Oakland’s first pedal-powered food cart hits the streets

El TacoBike is the first legal and permitted warm food bicycle in Oakland.

El TacoBike is the first legal and permitted warm food bicycle in Oakland.

What do you get when you have a taco truck but take away the gasoline and one wheel? El TacoBike!

This new meal on wheels hit town last week serving up fresh and authentic Mexican taqueria food like tacos de canasta (steamed tacos) and tortas diabolicas (meatball sandwiches) via a three-wheeled bicycle. “I’m opening a new avenue of street culture,” says Alfonso Dominguez, El TacoBike’s owner, “because I can roll up anywhere.”

Co-owner of both Tamarindo, a high-end Mexican restaurant in Old Oakland, and its nearby more casual sister restaurant, La Calle Asadero, Dominguez is now going one step further towards casual dining by cruising around town on his new-fangled, uniquely designed taco bike. Debuting last week during Oakland’s Bike-to-Work day, El TacoBike is the first legal and permitted warm food bicycle in Oakland.

El TacoBike in action. Photo courtesy of Alfonso Dominguez.

El TacoBike is a shiny chrome contraption with orange trim and Mexican-influenced paintings that decorate the sides, such as a portrait of a Mexican wrestler wearing a facemask and an image the Virgin of Guadalupe. All the art was hand-painted by local Bay Area artist Mitsy Avila Ovalles and the bike was built by Todd Barricklow.

The bike is a true design feat that comes complete with a hot and cold water sink, steam pans heated by propane gas, and a small eating table that has a condiment holder. There’s also a trashcan, a stereo compartment, an umbrella stand, a rear-view mirror and wheel locks to keep the bike from rolling. There are even clamps on the steam pans so they don’t rattle around while Dominguez is pedaling.

“I’ve always loved bikes,” Dominguez says, who grew up riding bicycles. Not only does he have half a dozen bicycles at home, he also used to have a design studio, Fiveten Studio, where he’d have bike shows. He has also teamed up with North Oakland’s Manifesto bike shop to make a specialty Day of the Dead bicycle, which is a long black cruiser with a skull affixed onto the handlebars.

“I have a huge connection with bikes and there’s a huge bike culture in Oakland,” he says. “It’s an easy city to ride around in.” Despite its size and weight, El TacoBike is surprisingly easy to maneuver. Since it has three wheels it’s stable and it also has a low center of gravity, which makes it difficult to tip over. “These exist everywhere else in the world except for here,” Dominguez says.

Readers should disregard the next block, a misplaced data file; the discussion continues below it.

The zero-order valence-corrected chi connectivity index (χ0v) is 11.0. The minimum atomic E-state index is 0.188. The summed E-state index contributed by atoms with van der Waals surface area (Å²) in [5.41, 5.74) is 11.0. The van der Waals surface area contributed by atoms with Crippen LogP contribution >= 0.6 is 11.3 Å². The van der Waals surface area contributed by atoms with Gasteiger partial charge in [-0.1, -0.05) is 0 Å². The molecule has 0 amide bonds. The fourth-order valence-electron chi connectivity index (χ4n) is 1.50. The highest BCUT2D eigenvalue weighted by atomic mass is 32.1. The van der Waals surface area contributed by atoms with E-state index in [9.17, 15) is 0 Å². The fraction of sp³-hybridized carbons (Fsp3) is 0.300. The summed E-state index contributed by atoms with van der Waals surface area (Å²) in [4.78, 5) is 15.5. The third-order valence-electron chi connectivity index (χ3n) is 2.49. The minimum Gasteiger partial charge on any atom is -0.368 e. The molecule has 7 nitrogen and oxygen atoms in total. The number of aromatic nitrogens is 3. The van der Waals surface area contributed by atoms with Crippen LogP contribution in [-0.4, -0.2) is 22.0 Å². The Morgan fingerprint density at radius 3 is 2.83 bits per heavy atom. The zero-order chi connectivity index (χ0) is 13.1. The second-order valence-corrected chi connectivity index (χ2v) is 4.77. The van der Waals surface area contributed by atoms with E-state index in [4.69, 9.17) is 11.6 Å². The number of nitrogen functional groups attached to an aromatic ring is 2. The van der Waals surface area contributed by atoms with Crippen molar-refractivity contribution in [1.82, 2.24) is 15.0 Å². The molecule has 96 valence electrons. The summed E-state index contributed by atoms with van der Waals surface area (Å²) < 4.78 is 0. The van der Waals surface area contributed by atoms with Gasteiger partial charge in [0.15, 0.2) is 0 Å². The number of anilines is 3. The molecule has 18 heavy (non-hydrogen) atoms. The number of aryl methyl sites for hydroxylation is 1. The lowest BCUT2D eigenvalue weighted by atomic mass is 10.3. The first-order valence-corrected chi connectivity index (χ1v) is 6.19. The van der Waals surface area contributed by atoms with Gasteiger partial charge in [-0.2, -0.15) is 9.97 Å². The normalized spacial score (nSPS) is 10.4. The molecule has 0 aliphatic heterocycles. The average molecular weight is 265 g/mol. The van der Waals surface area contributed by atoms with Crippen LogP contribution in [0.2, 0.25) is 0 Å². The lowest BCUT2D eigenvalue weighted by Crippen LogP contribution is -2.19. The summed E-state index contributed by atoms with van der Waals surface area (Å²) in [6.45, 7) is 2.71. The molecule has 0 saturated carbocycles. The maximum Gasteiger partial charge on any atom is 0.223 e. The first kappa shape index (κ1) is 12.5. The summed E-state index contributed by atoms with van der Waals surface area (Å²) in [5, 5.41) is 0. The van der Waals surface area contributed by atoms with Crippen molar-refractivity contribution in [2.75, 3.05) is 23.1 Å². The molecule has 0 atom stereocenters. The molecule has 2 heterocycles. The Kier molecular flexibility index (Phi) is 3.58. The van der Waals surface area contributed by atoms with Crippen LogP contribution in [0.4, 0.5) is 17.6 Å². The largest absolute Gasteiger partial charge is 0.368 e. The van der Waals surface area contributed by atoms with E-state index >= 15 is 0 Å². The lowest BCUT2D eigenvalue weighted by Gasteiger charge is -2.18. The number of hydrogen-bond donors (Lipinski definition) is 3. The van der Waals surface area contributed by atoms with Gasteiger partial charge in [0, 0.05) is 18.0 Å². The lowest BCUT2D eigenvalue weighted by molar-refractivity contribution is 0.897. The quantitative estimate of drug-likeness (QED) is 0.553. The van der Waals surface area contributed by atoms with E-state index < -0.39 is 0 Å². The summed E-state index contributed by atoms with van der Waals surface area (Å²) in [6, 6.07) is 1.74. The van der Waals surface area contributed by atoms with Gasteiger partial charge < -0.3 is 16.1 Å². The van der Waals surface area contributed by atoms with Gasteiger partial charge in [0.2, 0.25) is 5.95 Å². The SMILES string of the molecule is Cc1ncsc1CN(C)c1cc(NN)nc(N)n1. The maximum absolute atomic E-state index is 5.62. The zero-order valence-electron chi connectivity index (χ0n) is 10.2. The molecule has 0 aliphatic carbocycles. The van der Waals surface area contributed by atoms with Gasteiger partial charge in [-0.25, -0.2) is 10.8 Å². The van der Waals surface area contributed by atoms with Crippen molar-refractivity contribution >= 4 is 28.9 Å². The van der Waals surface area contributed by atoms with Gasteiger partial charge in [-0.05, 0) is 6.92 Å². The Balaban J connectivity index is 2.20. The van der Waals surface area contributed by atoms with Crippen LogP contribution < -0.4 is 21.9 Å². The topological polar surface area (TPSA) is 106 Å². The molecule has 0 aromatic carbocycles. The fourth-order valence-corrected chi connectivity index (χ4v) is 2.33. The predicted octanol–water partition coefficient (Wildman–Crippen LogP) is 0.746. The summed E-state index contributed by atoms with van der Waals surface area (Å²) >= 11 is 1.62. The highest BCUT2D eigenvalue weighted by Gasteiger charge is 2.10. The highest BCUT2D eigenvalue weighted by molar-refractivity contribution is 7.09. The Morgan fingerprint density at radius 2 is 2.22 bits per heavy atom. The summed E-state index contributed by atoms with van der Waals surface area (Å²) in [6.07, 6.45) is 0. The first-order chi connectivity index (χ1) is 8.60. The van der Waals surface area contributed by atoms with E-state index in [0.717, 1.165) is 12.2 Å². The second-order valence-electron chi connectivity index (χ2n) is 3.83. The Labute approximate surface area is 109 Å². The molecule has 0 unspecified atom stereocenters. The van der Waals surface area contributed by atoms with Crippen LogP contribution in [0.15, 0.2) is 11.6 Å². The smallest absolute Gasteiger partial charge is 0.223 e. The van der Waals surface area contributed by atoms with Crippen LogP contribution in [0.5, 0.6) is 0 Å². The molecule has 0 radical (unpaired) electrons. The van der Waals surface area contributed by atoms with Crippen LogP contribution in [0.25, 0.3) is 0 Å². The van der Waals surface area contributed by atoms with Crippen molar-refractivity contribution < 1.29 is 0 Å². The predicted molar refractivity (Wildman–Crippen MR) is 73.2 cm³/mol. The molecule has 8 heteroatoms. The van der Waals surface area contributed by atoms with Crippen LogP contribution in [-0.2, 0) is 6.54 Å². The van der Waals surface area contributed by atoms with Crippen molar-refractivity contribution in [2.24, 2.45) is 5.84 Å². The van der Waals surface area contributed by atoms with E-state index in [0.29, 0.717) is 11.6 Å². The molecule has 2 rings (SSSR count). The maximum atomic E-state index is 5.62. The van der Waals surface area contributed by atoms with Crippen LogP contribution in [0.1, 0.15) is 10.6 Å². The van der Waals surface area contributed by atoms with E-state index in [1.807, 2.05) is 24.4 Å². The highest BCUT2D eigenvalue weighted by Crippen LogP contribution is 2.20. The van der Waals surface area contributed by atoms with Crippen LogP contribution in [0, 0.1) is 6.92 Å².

Alfonso Dominguez serving up hot food. Photo courtesy of Alfonso Dominguez.

Although he was born and raised in Oakland, Dominguez’ parents are from Mexico. He says his mother taught him how to cook and it’s her recipes that inspire the food he serves in his restaurants. “It’s all to-the-T traditional food,” he says. “ This is what I was raised with, what my parents were raised with and what my grandparents were raised with.”

It’s when he put together his love for bicycles and the traditional Mexican street food he serves at La Calle Asadero that he dreamed up El TacoBike. “Our name is ‘La Calle,’ which means ‘street’ food,” Dominguez says. “It was perfect.” After almost a year of designing the bike and getting it passed through Health Department inspections, Dominguez finally hit the road.

Dominguez has the same food philosophy for all three of his eateries—that the dishes be fresh, made with high quality ingredients and authentically Mexican. “In the ‘90s, taquerias changed so much with nachos and big burritos and turning to Americanized Mexican food,” he says. “The idea of La Calle was to revisit the original taquerias, the taquerias like when I was a kid.”

La Calle Asadero’s burritos were rated the best burrito in California by Sunset magazine in 2010 based on their simplicity and use of traditional chilies and spices. “The burritos are just meat, beans and salsa,” says Dominguez. “We don’t put rice in our burritos, we want people to notice the meat and notice the salsa. It’s bringing the old flavor.”

It’s this type of original taqueria food, which focuses on Mexican street fare, that people will find on El TacoBike. Department of Health regulations limit Dominguez to only heating up food on the bike rather than cooking on the spot, so whenever he goes out on El TacoBike, he loads up on off-the-grill items from La Calle Asadero’s kitchen. These items include the Torta de Buche sandwich, which is Acme bread spread with beans then stuffed with pork and topped with a cilantro and Serrano chili sauce; tamales filled with cheese and Anaheim chilies; and breakfast burritos with chorizo and eggs. All items are priced between $2 and $8.

Alfonso Dominguez. Photo courtesy of Alfonso Dominguez.

So far, Dominguez has brought El TacoBike to events like Bike-to-Work day and Manifesto bike shop’s three-year anniversary of Bike Church, and he’s also cruising the streets. He says that El TacoBike sightings will happen throughout the day, from mornings in downtown Oakland when he’ll serve breakfast burritos and Mexican style coffee to happy hour in the Uptown with tortas and tacos. People can find out where to locate El TacoBike on his website, or by following it on Twitter or Facebook.

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